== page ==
I'm Not Dead, I'm Different
Kids in Spirit Teach Us About Living a Better Life on Earth
By Hollister Rand
(William Morrow Paperbacks, Paperback, 9780061959066, 288pp.)
Publication Date: May 2011
Rand was initially puzzled as to why young spirits wanted to speak through hershe had no children of her own and the responsibility of talking with people who had lost theirs seemed too great to bear. But the compelling answers came with time and patience: No one finds death more inexplicable than a grieving parent, thus no spirits are more motivated to make sense of it all for those theyve left behind than young ones. These spirits clearly want to heal broken hearts and deepen our understanding of life and death, and Rand has the unique ability to help deliver their messages.
Through her, young spirits talk freely about how to make sense of murder, suicide, and accidental deaths. They also discuss the different ways relationships on both sides can be mended, how the intergenerational cycle of abuse and addiction can be stopped, and how joy guidesmiscarried and aborted childrencan actually help those theyve left behind move forward.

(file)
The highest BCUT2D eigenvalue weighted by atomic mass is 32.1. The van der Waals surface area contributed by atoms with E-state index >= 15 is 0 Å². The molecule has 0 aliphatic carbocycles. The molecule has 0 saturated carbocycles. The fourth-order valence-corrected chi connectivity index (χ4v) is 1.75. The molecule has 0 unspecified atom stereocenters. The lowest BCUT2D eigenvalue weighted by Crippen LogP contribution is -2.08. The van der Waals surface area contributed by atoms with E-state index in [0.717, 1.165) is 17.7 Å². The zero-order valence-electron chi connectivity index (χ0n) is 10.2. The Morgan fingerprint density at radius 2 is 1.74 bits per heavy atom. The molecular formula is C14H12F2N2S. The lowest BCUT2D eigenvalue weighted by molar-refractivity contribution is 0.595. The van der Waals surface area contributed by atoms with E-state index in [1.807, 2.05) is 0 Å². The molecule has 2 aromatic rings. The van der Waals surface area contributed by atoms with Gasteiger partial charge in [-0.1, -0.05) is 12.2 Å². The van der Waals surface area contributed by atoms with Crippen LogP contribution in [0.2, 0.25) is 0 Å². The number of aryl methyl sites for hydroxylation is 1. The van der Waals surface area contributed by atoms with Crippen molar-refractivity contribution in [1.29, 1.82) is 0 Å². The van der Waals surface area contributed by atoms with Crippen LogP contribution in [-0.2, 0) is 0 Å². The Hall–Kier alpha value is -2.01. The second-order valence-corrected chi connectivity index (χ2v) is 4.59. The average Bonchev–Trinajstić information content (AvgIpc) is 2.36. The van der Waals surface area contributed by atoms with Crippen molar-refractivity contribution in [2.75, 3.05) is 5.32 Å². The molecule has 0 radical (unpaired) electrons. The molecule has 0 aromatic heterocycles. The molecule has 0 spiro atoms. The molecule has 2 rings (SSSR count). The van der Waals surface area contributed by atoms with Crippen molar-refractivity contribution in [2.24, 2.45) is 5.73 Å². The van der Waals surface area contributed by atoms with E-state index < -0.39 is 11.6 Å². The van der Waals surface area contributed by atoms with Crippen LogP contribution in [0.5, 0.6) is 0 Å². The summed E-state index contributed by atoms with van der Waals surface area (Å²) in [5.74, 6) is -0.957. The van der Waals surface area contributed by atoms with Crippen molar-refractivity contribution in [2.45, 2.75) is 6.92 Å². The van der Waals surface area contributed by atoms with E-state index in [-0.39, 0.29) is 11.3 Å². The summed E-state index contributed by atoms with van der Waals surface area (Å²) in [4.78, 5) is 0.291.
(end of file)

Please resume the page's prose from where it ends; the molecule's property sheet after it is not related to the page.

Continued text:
The insights they share in this uniquely comforting book will surprise, inform, and inspire. Whats more, their answers to our questions about death reveal many valuable tips for living a better life while on earth too.
Hollister Rand is a clairvoyant, clairaudient, and clairsentient medium who is a regular contributor to InfiniteQuest dot com, the popular website launched by celebrity psychic medium John Edward. She was formerly a regular guest on KOST FM's Angels in Waiting and KBIG FM's Radio Medium.
- In Chapter One, This is What It's Like to be Dead?, Hollister Rand describes her earliest personal encounters with loved ones in spirit and provides descriptions of the afterlife from the spirits living there. These descriptions include a unique way of viewing death and what life is like on the other side of it. Have you had your own encounter with spirits? If so, how did this experience influence your beliefs about life, death and life after death? What assumptions have you made about what life is like in the afterlife? How do the descriptions in this chapter support your own view of death or prompt you to consider a different perspective?